Is the U.S. still governable? The dramatic and irrational wrestling of the past few days over the ability of the government to pay its debts broaches this question seriously. Over many decades, the politics of the U.S. has functioned according to the same model: each opposing party runs a campaign against those up there in Washington, always a popular topic in the giant country, far-removed from government. As soon as they themselves obtain power in the capital, Democrats as well as Republicans quickly swing into the habitual path of compromise.
As unpopular as compromise is in conflict-loving America, in principle, the political system that has been working according to the same rules for over two hundred years has been based on it. The system of checks and balances desired by the fathers of the constitution and the mutual independence of the President and the Congress can only function if, in the face of deep differences of opinion, everyone sticks to the rules and is prepared to compromise sometimes.
The country is deeply divided
A whole group of people washed into Congress last year with the Republican representatives from the fundamentalist tea party, who reject compromise in principal. The political system of the U.S. is defenseless against this position. The subversive tea party movement has not only hijacked the Republican Party, but as a radical minority, it has been very good at driving the majority of Congress and President Barack Obama along with it. It determines the political agenda and has inflicted heavy defeats on the leader of its own party, John Boehner, as well as Obama. It has demonstrated both to be unable to act for weeks.
The tea party has rediscovered the great ideological controversy that has divided the U.S. in principle since the time of the New Deal back to its bare, real core. It is a matter of whether the U.S. will remain a social state, in which the winners make society secure with taxes so that the losers do not perish, or whether it becomes a society of predators, in which everyone has the right to his entire spoils, his entire earnings, and any tax is viewed as theft.
The tea party ideologues pursue this controversy without any moral or political decorum and with a merciless harshness, which one can only hope will turn against itself in the end. The majority of Americans recognize that the same is valid in politics as in everyday life: Without a willingness to compromise, no progress is made. And that people who take a whole country hostage for their fundamental cause are not suited to lead. The tea party has not created the country’s decades-long immobilizing polarization, but has sharpened it again. They have also declared the first black president to be fair game, an object of hate, not at all deserving of respect. The Republicans already tried that once with Bill Clinton, whom they subjected to ludicrous impeachment proceedings. At that time, they ultimately failed because the majority of Americans don’t want such an immoderate, incendiary form of political controversy.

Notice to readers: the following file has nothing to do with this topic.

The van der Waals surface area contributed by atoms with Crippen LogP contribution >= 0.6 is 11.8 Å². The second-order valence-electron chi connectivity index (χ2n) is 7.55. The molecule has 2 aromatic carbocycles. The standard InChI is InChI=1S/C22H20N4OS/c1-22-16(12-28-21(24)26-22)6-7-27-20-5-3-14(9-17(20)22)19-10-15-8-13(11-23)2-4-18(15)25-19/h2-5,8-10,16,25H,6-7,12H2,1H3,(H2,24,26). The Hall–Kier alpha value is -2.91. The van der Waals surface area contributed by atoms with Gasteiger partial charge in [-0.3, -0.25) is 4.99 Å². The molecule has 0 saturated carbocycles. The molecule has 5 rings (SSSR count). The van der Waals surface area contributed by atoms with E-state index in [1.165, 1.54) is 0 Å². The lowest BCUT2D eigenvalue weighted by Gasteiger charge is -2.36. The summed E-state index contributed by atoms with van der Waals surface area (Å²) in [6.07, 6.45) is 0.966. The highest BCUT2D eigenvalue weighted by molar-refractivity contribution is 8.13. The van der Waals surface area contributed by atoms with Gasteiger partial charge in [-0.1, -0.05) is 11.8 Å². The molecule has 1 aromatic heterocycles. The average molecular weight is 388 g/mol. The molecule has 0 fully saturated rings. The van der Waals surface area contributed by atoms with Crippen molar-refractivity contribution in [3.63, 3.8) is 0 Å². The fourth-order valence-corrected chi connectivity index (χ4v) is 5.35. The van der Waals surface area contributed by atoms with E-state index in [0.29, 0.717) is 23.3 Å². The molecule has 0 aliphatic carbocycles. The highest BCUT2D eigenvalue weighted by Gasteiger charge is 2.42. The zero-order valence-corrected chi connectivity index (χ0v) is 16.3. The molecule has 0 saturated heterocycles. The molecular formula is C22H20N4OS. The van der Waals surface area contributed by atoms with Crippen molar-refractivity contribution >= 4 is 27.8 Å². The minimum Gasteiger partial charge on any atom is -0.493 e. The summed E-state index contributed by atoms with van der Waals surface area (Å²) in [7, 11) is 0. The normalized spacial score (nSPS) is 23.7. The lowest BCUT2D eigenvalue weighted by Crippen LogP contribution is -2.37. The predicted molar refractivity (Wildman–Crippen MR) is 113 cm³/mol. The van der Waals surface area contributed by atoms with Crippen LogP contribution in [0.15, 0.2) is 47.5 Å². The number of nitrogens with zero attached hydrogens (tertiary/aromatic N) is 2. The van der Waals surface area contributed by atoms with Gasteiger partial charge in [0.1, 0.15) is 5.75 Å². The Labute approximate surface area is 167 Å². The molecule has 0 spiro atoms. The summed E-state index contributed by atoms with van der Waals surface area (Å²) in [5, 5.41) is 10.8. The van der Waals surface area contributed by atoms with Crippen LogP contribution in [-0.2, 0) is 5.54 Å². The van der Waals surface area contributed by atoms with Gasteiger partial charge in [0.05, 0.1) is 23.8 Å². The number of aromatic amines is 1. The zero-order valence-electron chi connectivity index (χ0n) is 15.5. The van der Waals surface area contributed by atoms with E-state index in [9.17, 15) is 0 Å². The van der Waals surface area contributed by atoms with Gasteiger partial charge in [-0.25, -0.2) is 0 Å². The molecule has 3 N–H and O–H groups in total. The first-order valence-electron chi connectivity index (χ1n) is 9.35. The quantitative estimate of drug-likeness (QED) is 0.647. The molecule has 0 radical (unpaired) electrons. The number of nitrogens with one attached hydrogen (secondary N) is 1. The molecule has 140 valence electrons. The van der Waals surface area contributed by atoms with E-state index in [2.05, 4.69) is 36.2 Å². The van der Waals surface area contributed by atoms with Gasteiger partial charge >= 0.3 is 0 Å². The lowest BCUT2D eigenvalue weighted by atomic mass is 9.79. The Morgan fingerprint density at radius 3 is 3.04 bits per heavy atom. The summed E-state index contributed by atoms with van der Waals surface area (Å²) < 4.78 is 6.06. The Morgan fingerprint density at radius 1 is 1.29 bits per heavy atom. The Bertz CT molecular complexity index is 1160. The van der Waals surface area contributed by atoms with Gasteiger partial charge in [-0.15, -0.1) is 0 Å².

The formal government bankruptcy has just been avoided. But how does the U.S. stand? Nothing has changed regarding the immeasurable debt. Politically, the country is deeply divided. High unemployment and low growth rates prevail. Tens of thousands of soldiers wage a lost war in Afghanistan. The international influence of America is lower than ever before. It is a pitiful balance for a superpower. For a president who was elected with such great hopes, Barack Obama was unable to fulfill them; so disastrous was the legacy left behind by George W. Bush.
But Obama has shown unanticipated weakness, particularly in the conflict about the budget. His principle of “leading from behind,” leading from the background, appears to be a weakness in times of conflict and great polarization. Yet he has a chance for reelection in the coming year: the level-headedness of the citizens, who trust a mediator more than a divider. That is, however, the last hope for the governability of the United States.